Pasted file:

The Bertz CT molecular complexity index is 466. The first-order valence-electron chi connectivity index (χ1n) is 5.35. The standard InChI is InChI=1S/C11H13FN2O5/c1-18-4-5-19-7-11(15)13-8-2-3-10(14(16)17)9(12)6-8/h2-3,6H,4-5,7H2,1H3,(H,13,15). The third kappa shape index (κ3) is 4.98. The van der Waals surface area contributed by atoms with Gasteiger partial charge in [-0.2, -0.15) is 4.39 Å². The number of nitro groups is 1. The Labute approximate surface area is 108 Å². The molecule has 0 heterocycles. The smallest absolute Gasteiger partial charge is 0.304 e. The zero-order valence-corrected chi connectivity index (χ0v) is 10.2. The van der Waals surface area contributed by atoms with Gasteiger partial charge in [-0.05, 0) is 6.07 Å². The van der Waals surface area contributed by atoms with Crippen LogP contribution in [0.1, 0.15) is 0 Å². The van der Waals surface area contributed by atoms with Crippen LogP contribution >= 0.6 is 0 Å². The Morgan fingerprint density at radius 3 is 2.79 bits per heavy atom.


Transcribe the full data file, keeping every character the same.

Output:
The Bertz CT molecular complexity index is 466. The first-order valence-electron chi connectivity index (χ1n) is 5.35. The standard InChI is InChI=1S/C11H13FN2O5/c1-18-4-5-19-7-11(15)13-8-2-3-10(14(16)17)9(12)6-8/h2-3,6H,4-5,7H2,1H3,(H,13,15). The third kappa shape index (κ3) is 4.98. The van der Waals surface area contributed by atoms with Gasteiger partial charge in [-0.2, -0.15) is 4.39 Å². The number of nitro groups is 1. The Labute approximate surface area is 108 Å². The molecule has 0 heterocycles. The smallest absolute Gasteiger partial charge is 0.304 e. The zero-order valence-corrected chi connectivity index (χ0v) is 10.2. The van der Waals surface area contributed by atoms with Gasteiger partial charge in [-0.05, 0) is 6.07 Å². The van der Waals surface area contributed by atoms with Crippen LogP contribution in [0.1, 0.15) is 0 Å². The van der Waals surface area contributed by atoms with Crippen LogP contribution >= 0.6 is 0 Å². The Morgan fingerprint density at radius 3 is 2.79 bits per heavy atom.